Passing Tests without Memorizing: Two Models for Fooling Discriminators

arXiv.org Machine Learning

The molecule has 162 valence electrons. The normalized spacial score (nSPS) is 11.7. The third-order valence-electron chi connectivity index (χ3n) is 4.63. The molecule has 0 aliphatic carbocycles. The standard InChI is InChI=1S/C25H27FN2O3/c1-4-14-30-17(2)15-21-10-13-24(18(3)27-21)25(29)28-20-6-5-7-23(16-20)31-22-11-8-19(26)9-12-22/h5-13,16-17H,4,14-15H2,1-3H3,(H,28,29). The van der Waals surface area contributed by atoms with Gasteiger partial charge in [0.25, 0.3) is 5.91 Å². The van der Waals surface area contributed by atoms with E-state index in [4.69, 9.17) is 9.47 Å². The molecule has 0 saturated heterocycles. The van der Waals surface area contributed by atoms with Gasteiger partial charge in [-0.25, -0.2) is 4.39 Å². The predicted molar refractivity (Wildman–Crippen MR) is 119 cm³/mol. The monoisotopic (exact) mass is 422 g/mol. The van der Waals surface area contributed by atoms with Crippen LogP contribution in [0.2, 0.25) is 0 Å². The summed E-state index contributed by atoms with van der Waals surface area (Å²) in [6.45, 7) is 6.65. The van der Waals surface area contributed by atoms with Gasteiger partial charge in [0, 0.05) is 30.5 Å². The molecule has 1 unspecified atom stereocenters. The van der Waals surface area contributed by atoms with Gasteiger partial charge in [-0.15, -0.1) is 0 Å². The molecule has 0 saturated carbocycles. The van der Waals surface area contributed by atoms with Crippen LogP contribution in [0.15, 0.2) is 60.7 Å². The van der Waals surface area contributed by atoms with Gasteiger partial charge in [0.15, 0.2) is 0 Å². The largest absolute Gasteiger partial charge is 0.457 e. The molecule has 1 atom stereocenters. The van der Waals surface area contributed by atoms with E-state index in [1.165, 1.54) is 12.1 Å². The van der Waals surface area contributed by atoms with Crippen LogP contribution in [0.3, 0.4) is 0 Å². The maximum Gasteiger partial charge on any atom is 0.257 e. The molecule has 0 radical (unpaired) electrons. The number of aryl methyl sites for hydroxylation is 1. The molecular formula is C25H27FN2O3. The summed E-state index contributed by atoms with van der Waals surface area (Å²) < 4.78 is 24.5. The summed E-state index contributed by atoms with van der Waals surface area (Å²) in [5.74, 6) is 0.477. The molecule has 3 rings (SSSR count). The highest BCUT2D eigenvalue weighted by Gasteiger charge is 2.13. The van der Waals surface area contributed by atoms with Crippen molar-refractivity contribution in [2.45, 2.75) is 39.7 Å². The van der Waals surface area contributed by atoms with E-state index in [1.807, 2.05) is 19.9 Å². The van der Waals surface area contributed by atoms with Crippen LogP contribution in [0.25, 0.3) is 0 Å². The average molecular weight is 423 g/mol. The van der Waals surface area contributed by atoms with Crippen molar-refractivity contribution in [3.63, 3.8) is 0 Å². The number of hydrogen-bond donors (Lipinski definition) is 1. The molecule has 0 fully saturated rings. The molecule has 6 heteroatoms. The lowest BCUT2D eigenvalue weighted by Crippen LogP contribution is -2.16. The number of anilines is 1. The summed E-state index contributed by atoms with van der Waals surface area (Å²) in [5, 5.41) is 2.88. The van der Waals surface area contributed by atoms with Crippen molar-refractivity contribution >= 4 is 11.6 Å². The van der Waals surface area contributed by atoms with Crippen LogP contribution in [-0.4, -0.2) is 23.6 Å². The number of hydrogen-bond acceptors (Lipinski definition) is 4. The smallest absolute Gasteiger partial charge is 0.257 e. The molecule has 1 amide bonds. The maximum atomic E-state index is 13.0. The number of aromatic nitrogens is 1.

We introduce two mathematical frameworks for foolability in the context of generative distribution learning. In a nuthsell, fooling is an algorithmic task in which the input sample is drawn from some target distribution and the goal is to output a synthetic distribution that is indistinguishable from the target w.r.t to some fixed class of tests. This framework received considerable attention in the context of Generative Adversarial Networks (GANs), a recently proposed approach which achieves impressive empirical results. From a theoretical viewpoint this problem seems difficult to model. This is due to the fact that in its basic form, the notion of foolability is susceptible to a type of overfitting called memorizing. This raises a challenge of devising notions and definitions that separate between fooling algorithms that generate new synthetic data vs. algorithms that merely memorize or copy the training set. The first model we consider is called GAM--Foolability and is inspired by GANs. Here the learner has only an indirect access to the target distribution via a discriminator. The second model, called DP--Foolability, exploits the notion of differential privacy as a candidate criterion for non-memorization. We proceed to characterize foolability within these two models and study their interrelations. We show that DP--Foolability implies GAM--Foolability and prove partial results with respect to the converse. It remains, though, an open question whether GAM--Foolability implies DP--Foolability. We also present an application in the context of differentially private PAC learning. We show that from a statistical perspective, for any class H, learnability by a private proper learner is equivalent to the existence of a private sanitizer for H. This can be seen as an analogue of the equivalence between uniform convergence and learnability in classical PAC learning.